Ferrari Biopic Will Painstakingly Recreate the Carnage and Heartbreak of 1950s Racing

Expect crashes that don’t spare a single gory detail.

byJames Gilboy|
Enzo Ferrari in 1983


The story of Enzo Ferrari, the man behind the winningest Formula 1 team ever and arguably the greatest performance car dynasty out there, is a tough one to cram into a feature film. But acclaimed director Michael Mann of Heat and Ali is giving it a shot, by focusing on the blackest summer of Enzo's life in a new biopic, Ferrari. In an interview with Variety, Mann revealed the movie will spare no detail—not even the most gruesome racing tragedies.

Speaking to Variety, Mann revealed that the Adam Driver-starring film will take place in the summer of 1957 as a multitude of conflicts in Ferrari's life come to a head. His company is struggling, his drivers are dying, and his wife feels it all as acutely as he does, because she's Ferrari's CFO. What she doesn't know is that Enzo's been hiding a son with his mistress, and on top of it all, Ferrari is still reeling from the death of his young son Dino the year prior. His best hope is success in the Mille Miglia, a sports car race that traverses Italy.

Enzo Ferrari getting out of one of his cars in 1966. Mondadori Portfolio via Getty Images

Mann explained that the film has been in pre-production for more than three decades, and can be traced back to being awestruck by a 275 GTB four-cam when he was young. He long considered it expensive and unlikely to appeal to American audiences, but F1 establishing a foothold in the U.S. and the success of 2019's Ford v Ferrari have more recently paved the way. Now, on a budget of $95 million, produced outside the loop of Hollywood's ongoing strike (which Mann voiced support for), the movie's on track to release on December 25, 2023.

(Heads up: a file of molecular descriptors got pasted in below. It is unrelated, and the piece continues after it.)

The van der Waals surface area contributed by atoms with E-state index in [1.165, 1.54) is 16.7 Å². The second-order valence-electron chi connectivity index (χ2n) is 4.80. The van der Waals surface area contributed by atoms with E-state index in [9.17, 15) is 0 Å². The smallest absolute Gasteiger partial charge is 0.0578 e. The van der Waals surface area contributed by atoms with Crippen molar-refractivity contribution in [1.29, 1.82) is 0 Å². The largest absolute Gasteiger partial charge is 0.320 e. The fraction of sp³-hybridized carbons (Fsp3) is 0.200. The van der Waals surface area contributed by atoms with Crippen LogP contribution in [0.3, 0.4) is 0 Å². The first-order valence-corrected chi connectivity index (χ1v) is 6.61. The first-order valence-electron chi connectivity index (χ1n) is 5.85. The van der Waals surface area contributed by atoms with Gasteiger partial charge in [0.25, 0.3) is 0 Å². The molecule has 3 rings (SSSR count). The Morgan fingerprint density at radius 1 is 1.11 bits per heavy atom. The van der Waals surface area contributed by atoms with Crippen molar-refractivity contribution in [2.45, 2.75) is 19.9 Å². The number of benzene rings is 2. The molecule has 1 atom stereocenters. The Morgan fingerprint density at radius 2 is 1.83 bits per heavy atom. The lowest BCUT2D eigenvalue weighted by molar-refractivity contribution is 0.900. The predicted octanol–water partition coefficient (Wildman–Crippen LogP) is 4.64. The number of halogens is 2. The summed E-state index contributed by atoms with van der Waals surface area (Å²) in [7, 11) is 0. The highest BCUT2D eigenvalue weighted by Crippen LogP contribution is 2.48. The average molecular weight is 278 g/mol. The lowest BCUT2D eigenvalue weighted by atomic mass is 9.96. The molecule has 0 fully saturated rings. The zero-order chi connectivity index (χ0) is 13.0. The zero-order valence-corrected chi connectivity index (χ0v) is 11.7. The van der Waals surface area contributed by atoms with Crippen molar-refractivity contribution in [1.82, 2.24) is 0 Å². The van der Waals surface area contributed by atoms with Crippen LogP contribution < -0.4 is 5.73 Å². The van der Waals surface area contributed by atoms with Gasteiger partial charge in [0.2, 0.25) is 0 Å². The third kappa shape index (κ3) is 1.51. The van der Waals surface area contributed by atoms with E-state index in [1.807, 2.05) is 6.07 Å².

It won't be an easy watch—not just because of the heart-wrenching drama on-screen, but also because of the film's graphic depiction of racing crashes. To recreate at least one fatal incident depicted in the film, Mann's production team carefully reviewed footage of the 1955 Le Mans disaster and spoke to an eyewitness of an infamous Mille Miglia crash. It reportedly doesn't shy from showing the gruesome aftermath, either. "The resulting scene is one of the most violent and emotionally crushing I’ve ever seen," Stephen Rodrick, the author of the Variety piece, wrote. "Mann is unsparing—there are severed body parts and decapitated torsos."

In any case, you'll need as strong a stomach as racers of the era had to see Ferrari when it releases in U.S. theaters on December 25, 2023.

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